From beyond the grave though, she pulled off another remarkable feat. Her daughter Ælfwynn succeeded her.
We know virtually nothing of Ælfwynn’s life, not even her year of birth, but we do know that she witnessed a charter of her mother’s, issued at Weardbyrig (unidentified but possibly in Shropshire) in 915, when Æthelflæd was in the midst of her intense burh-building programme. Even if Ælfwynn had been born late in the marriage – and it seems unlikely that she would have been conceived after her father fell ill in around 902 – she probably wouldn’t have been on campaign with her mother if she was still tiny. Most likely she was a young adult at the very least. Given that it would have been far safer for her to remain in the Mercian heartland, there could well have been a specific reason for her presence at Weardbyrig, that of watching and learning from her mother, with the intention that one day she would take over.
But if she was already a young woman, why had she remained unmarried? Again, I think it might be because she was being groomed to take over the country and keep it in Mercian hands. It’s said that her mother raised the future King Athelstan in Mercia but she clearly didn’t consider him her heir and, when she died, the Mercian council declared for Ælfwynn. We know this because, like Seaxburh all those years ago, her tenure was short-lived. Her uncle Edward, who’d been happy for his sister to rule, wasn’t so accommodating when it came to her daughter and according to the annal known as the Mercian Register, she was ‘deprived of all authority’. Thus they clearly believed that she was rightful ruler.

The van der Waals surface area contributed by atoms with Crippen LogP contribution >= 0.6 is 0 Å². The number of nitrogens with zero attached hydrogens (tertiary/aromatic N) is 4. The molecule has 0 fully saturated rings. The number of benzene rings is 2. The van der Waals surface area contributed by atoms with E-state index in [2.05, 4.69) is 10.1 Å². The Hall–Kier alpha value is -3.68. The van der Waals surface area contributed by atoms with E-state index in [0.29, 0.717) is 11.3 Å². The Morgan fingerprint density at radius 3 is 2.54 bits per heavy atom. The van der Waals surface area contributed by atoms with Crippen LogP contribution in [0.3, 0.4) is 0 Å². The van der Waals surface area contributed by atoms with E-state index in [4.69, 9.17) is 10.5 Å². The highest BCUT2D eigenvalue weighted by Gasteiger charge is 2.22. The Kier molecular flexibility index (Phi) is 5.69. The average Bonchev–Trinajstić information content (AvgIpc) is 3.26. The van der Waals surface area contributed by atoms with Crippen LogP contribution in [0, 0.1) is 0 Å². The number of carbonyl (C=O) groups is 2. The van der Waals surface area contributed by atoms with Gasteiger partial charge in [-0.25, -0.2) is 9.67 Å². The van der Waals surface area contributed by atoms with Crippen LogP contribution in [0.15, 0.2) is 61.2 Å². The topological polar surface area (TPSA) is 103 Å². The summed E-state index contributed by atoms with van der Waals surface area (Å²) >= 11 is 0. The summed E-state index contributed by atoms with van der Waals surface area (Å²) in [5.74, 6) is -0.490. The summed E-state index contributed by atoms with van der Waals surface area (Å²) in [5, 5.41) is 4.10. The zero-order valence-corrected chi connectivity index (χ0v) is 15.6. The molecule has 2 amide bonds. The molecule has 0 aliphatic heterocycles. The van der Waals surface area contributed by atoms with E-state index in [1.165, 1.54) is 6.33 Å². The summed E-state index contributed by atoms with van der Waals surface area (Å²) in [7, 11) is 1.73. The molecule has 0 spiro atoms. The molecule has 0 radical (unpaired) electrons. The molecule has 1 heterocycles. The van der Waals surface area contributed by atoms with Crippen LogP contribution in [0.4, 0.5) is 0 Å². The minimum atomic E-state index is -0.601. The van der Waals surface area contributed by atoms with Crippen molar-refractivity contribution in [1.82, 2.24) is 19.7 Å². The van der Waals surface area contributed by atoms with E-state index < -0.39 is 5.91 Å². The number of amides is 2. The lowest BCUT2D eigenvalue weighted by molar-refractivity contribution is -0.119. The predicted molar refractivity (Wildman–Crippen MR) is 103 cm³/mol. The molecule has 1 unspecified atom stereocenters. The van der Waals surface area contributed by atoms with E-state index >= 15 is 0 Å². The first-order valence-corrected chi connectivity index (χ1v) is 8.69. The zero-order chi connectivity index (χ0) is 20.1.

We don’t know what happened to her after that, other than that she was probably taken into Wessex. A later charter speaks of a holy woman called Ælfwynn, but there is no proof at all that this was the same woman. Like so many before and after, she simply disappeared off the pages of history.
But we should not overlook that very important point. In Mercia in 918 a remarkable thing happened: a woman ruler was succeeded by a woman ruler. This would not happen again until the time of the Tudors.
About the Author:
Annie has written three novels set in Anglo-Saxon England. To Be A Queen tells the story of Æthelflæd, Lady of the Mercians. Alvar the Kingmaker is set in the turbulent tenth century where deaths of kings and civil war dictated politics, while Cometh the Hour tells the story of Penda, the pagan king of Mercia. All have received IndieBRAG Gold Medallions and Chill with a Book awards. To Be A Queen was longlisted for HNS Indie Book of the Year and was an IAN Finalist. Alvar the Kingmaker was Chill Books Book of the Month while Cometh the Hour was a Discovering Diamonds Book of the Month.
As well as being involved in 1066 Turned Upside Down, Annie has also had two nonfiction books published. Mercia: The Rise and Fall of a Kingdom (Amberley Books) will be published in paperback edition on October 15th, 2020, while her most recent release, Women of Power in Anglo-Saxon England (Pen & Sword Books) is available in hardback and e-book.
Annie was the inaugural winner of the Dorothy Dunnett/HWA Short Story Competition 2017.